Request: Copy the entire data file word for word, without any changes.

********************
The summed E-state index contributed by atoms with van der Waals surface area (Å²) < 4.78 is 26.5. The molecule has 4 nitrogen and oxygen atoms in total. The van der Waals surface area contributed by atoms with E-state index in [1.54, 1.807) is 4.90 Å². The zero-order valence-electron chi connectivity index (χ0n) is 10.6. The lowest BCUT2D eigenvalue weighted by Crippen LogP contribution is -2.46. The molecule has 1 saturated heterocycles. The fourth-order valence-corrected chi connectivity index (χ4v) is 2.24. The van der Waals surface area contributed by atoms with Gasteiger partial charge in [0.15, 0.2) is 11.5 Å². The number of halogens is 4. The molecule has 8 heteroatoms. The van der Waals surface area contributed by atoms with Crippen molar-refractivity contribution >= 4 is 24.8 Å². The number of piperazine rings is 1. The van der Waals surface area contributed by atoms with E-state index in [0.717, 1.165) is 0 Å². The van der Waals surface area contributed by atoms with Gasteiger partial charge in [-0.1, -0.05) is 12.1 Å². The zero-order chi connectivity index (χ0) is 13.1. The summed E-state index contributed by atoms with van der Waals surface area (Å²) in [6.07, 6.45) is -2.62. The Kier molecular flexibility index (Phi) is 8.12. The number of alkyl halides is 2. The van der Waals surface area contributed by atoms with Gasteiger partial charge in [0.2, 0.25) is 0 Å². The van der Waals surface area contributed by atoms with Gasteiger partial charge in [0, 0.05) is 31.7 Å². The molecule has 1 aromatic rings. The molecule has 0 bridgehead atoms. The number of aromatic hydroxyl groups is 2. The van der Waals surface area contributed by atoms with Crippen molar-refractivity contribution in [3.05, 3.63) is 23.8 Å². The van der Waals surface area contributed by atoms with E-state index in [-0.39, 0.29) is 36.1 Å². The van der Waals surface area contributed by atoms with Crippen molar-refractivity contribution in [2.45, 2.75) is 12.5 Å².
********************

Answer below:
The summed E-state index contributed by atoms with van der Waals surface area (Å²) < 4.78 is 26.5. The molecule has 4 nitrogen and oxygen atoms in total. The van der Waals surface area contributed by atoms with E-state index in [1.54, 1.807) is 4.90 Å². The zero-order valence-electron chi connectivity index (χ0n) is 10.6. The lowest BCUT2D eigenvalue weighted by Crippen LogP contribution is -2.46. The molecule has 1 saturated heterocycles. The fourth-order valence-corrected chi connectivity index (χ4v) is 2.24. The van der Waals surface area contributed by atoms with Gasteiger partial charge in [0.15, 0.2) is 11.5 Å². The number of halogens is 4. The molecule has 8 heteroatoms. The van der Waals surface area contributed by atoms with Crippen molar-refractivity contribution >= 4 is 24.8 Å². The number of piperazine rings is 1. The van der Waals surface area contributed by atoms with E-state index in [0.717, 1.165) is 0 Å². The van der Waals surface area contributed by atoms with Gasteiger partial charge in [-0.1, -0.05) is 12.1 Å². The zero-order chi connectivity index (χ0) is 13.1. The summed E-state index contributed by atoms with van der Waals surface area (Å²) in [6.07, 6.45) is -2.62. The Kier molecular flexibility index (Phi) is 8.12. The number of alkyl halides is 2. The van der Waals surface area contributed by atoms with Gasteiger partial charge in [0.2, 0.25) is 0 Å². The van der Waals surface area contributed by atoms with Gasteiger partial charge in [0, 0.05) is 31.7 Å². The molecule has 1 aromatic rings. The molecule has 0 bridgehead atoms. The number of aromatic hydroxyl groups is 2. The van der Waals surface area contributed by atoms with Crippen molar-refractivity contribution in [3.05, 3.63) is 23.8 Å². The van der Waals surface area contributed by atoms with E-state index in [-0.39, 0.29) is 36.1 Å². The van der Waals surface area contributed by atoms with Crippen molar-refractivity contribution in [2.45, 2.75) is 12.5 Å².